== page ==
Think about it. Any thing that we do is tainted by sin, it is imperfect, corrupted and sinful. How then can we who are sinful and corrupt build a holy, perfect Kingdom? It would never be completed!! The thought that Jesus is just praying for us to be infused with the power of the Holy Spirit to take up the mantle of Kingdom Building is off target as well. He who pleads for us before the Father to spare our lives for the sake of His bloody sacrifice has to pray that God would give us power to build the Kingdom?!? Jesus has to rely on us to build His Kingdom? No!
Christ uses sinful men to proclaim the Gospel and to carry His Word to the lost in this world every day in the things we do in our lives. We do not have a super special extra job to do just because we are Christians. We are ordinary people doing ordinary things. It is Christ who does the extraordinary. It is He who builds the Kingdom, He who creates faith and gathers His flock together. We are citizens of this Kingdom of God, perfectly free princes and princesses, bound to no one. And we are also the most dutiful servants caring for our brothers and sisters in this Kingdom of God AND in the kingdom of the world because of His great love for us. There is no compulsion, no obligation. There is only the new creation we are made to be in Christ, living our lives when and where we are, just as He has called us to be.
Lest we think we are tasked with Kingdom building, we would do well to heed the warning of Dieterich Bonhoeffer:
It is not we who build. [Christ] builds the church. No man builds the church but Christ alone. Whoever is minded to build the church is surely well on the way to destroying it; for he will build a temple to idols without wishing or knowing it. We must confess–he builds. We must proclaim–he builds. We must pray to him–that he may build.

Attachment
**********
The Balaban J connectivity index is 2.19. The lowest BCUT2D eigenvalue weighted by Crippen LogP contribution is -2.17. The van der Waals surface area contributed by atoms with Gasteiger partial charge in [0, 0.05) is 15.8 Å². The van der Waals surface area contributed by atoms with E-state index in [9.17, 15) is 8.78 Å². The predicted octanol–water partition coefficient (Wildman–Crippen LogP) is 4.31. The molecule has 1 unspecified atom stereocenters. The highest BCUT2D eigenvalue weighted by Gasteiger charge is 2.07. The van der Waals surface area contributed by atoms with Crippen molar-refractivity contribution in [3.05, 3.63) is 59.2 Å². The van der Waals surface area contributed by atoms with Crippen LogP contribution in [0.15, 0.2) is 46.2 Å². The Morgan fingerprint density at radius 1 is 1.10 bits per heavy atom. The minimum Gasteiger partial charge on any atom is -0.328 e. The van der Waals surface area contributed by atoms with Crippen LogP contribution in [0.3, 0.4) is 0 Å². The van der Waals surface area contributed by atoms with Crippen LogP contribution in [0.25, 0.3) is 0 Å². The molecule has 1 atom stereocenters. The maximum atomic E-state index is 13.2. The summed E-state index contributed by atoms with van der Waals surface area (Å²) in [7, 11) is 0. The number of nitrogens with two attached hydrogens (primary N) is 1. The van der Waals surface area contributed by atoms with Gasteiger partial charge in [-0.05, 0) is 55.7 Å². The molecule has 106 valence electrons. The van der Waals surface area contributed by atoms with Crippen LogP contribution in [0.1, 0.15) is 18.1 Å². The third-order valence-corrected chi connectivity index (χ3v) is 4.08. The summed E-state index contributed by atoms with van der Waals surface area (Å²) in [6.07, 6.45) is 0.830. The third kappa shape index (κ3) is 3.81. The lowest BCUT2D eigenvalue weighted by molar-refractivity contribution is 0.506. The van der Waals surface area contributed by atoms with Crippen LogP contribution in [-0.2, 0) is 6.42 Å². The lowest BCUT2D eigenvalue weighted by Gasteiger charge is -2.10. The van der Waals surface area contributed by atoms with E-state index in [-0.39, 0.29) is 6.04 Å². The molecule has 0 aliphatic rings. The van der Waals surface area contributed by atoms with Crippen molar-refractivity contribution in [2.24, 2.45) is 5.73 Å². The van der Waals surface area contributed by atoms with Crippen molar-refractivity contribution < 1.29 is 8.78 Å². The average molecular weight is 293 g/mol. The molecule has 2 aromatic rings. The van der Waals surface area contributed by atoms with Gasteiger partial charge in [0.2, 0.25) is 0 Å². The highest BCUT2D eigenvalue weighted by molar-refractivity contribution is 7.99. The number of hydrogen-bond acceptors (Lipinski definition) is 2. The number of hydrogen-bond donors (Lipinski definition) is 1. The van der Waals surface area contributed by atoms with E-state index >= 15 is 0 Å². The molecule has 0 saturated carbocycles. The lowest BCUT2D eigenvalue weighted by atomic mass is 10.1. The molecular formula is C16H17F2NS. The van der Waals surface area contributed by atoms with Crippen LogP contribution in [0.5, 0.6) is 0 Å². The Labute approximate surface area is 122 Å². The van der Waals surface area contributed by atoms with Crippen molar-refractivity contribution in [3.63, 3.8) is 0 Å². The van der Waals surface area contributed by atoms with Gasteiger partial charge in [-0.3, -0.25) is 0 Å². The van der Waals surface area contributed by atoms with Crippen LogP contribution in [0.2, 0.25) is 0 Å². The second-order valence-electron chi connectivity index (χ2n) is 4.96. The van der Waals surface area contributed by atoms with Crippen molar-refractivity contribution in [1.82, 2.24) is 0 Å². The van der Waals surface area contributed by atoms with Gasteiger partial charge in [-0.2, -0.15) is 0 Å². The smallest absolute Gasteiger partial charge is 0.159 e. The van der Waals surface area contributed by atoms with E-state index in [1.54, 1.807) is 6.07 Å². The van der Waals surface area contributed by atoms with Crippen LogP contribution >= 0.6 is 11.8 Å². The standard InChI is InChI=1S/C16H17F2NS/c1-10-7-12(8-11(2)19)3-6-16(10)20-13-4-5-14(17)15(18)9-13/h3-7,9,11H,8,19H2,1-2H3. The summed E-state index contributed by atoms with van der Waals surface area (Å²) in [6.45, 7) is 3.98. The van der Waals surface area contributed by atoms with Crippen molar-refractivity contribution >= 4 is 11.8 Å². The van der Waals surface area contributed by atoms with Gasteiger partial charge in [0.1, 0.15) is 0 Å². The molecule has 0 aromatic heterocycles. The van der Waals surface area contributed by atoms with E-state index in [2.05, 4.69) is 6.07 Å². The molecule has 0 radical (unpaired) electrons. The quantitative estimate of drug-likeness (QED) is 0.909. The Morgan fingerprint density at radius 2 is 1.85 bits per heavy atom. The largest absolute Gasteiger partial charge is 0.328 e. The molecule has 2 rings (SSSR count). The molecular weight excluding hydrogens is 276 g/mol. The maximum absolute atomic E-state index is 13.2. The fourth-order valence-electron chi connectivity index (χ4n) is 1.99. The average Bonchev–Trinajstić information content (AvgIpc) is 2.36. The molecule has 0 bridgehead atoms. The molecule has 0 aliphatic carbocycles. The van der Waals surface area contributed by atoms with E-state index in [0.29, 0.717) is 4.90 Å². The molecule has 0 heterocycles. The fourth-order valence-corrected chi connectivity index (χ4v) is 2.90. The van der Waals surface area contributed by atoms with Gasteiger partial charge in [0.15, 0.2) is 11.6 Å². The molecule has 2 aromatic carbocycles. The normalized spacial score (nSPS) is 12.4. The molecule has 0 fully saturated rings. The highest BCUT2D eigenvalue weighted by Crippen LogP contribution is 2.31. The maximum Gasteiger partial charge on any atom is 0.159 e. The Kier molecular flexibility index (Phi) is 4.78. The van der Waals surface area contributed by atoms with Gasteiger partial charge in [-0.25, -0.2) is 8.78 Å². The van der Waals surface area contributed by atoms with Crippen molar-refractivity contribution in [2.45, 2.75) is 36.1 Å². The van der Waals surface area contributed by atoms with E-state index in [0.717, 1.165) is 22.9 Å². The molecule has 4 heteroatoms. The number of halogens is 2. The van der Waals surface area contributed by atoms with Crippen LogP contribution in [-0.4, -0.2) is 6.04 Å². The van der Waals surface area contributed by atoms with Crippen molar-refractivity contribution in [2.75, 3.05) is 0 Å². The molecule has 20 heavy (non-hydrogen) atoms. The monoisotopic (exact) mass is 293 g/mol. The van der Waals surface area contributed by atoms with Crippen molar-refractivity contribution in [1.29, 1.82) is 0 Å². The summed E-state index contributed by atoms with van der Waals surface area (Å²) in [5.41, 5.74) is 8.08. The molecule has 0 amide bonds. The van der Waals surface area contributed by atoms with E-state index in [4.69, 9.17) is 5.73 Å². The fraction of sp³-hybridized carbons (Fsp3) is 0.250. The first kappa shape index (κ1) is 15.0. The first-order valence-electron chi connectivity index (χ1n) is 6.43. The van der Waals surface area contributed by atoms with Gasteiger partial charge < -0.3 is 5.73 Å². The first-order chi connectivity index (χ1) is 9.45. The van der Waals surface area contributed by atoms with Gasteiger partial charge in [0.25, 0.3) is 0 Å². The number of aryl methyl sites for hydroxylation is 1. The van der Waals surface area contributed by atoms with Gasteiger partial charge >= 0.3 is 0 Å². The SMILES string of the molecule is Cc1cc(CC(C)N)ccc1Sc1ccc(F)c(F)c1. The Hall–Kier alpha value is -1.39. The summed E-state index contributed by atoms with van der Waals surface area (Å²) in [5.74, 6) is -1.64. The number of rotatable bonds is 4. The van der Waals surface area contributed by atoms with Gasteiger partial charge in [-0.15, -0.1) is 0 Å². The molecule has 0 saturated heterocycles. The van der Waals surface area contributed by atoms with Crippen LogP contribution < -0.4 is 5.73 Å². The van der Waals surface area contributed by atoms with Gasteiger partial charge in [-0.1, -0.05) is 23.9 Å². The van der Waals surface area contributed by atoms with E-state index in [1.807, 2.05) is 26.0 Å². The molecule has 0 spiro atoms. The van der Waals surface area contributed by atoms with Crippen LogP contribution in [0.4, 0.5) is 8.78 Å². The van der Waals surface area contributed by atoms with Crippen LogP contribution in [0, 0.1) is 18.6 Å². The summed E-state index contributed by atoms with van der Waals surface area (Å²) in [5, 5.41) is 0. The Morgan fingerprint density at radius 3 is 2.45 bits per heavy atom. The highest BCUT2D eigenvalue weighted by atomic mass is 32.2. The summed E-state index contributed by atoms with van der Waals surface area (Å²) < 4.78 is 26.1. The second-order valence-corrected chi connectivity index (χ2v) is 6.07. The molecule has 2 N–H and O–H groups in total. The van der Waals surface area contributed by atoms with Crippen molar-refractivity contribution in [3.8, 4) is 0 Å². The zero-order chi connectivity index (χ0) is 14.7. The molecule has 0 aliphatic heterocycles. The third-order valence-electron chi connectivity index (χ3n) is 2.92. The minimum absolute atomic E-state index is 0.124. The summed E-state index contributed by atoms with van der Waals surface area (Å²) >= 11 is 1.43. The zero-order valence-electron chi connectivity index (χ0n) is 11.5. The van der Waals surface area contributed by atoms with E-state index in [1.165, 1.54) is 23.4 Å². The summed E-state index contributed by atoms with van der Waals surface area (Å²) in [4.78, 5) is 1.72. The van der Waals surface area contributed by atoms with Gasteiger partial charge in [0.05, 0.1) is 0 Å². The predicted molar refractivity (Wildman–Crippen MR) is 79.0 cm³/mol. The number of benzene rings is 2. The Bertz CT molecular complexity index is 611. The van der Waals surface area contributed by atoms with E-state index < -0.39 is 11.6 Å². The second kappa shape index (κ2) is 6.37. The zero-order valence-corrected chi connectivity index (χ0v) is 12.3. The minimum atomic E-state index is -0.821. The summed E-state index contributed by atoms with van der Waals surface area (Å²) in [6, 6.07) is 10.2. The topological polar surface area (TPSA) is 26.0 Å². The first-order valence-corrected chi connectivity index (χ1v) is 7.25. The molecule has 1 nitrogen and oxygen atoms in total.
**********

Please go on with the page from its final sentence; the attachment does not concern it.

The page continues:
We do not know his plan. We cannot see whether he is building or pulling down. It may be that the times which by human standards are times of collapse are for him the great times of construction. It may be that the times which from a human point of view are great times for the church are times when it is pulled down.
It is a great comfort which Christ gives to his church: you confess, preach, bear witness to me and I alone will build where it pleases me. Do not meddle in what is my province. Do what is given to you to do well and you have done enough. But do it well. Pay no heed to views and opinions. Don’t ask for judgments. Don’t always be calculating what will happen. Don’t always be on the lookout for another refuge! Church, stay a church! But church, confess, confess, confess! Christ alone is your Lord; from his grace alone can you live as you are. Christ builds.